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Overdominance is a condition in genetics where the phenotype of the heterozygote lies outside the phenotypical range of both homozygous parents. Overdominance can also be described as heterozygote advantage, wherein heterozygous individuals have a higher fitness than homozygous individuals.
An example in humans is sickle cell anemia. This condition is determined by a single polymorphism. Possessors of the deleterious allele have lower life expectancy, with homozygotes rarely reaching 50 years of age. However, this allele also yields some resistance to malaria. Thus in regions where malaria exerts or has exerted a strong selective pressure, sickle cell anemia has been selected for its conferred partial resistance to the disease. While homozygotes will have either no protection from malaria or a dramatic propensity to sickle cell anemia, heterozygotes have fewer physiological effects and a partial resistance to malaria.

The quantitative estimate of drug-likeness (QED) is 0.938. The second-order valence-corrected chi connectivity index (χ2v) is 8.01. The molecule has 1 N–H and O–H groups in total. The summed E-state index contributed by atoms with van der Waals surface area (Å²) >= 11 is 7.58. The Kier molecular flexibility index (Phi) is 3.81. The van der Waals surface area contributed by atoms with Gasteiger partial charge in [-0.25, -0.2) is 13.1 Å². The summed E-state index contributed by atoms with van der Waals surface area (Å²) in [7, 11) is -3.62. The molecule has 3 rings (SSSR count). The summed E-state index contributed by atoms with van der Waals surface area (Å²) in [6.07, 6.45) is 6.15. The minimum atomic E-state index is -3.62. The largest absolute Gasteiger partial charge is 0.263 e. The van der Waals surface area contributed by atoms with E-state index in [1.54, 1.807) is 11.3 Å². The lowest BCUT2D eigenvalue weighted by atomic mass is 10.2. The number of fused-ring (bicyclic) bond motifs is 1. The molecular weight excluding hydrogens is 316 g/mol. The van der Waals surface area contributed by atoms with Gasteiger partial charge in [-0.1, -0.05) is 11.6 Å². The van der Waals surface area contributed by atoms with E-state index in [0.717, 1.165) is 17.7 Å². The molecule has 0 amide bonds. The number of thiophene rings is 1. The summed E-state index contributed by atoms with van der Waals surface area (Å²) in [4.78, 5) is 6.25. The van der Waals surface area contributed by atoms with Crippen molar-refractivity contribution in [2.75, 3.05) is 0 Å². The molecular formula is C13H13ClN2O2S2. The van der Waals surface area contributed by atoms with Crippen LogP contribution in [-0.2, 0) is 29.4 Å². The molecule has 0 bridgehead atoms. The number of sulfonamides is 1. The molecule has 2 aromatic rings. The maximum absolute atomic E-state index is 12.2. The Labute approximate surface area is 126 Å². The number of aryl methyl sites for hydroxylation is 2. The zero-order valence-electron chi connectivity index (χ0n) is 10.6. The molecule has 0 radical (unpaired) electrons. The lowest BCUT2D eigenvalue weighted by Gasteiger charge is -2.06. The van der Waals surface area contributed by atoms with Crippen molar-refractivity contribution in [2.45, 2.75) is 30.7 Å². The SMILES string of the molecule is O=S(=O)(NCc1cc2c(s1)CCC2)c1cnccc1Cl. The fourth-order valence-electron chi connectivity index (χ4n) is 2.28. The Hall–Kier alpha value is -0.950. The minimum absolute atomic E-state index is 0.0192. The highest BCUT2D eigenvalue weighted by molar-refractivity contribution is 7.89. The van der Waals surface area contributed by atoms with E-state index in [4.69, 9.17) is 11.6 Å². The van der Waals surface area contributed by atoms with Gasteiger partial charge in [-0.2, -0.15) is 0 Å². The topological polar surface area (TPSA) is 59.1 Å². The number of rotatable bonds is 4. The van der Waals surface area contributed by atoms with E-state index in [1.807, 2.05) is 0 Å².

Where h is the heterozygote effect and s is the recessive allele effect. Thus given a value for s (i.e.: 0<s<1), h can yield the following information:
|h=0||A1 dominant, A2 recessive|
|h=1||A2 dominant, A1 recessive|
For the case of sickle cell anemia the situation corresponds to the case h<0 in the Gillespie Model .
- Aidoo, M., D. J. Terlouw, M. S. Kolczak, P. D. McElroy, F. O. ter Kuile, S. Kariuki, B. L. Nahlen, A. A. Lal, and V. Udhayakumar. 2002. “Protective Effects of the Sickle Cell Gene Against Malaria Morbidity and Mortality.” Journal Article. Lancet 359 (9314): 1311–2. doi:10.1016/S0140-6736(02)08273-9.
- Gillespie 2004
- Gillespie, John (2004). Population Genetics: A Concise Guide, Second Edition. Johns Hopkins University Press. ISBN 0-8018-8008-4.
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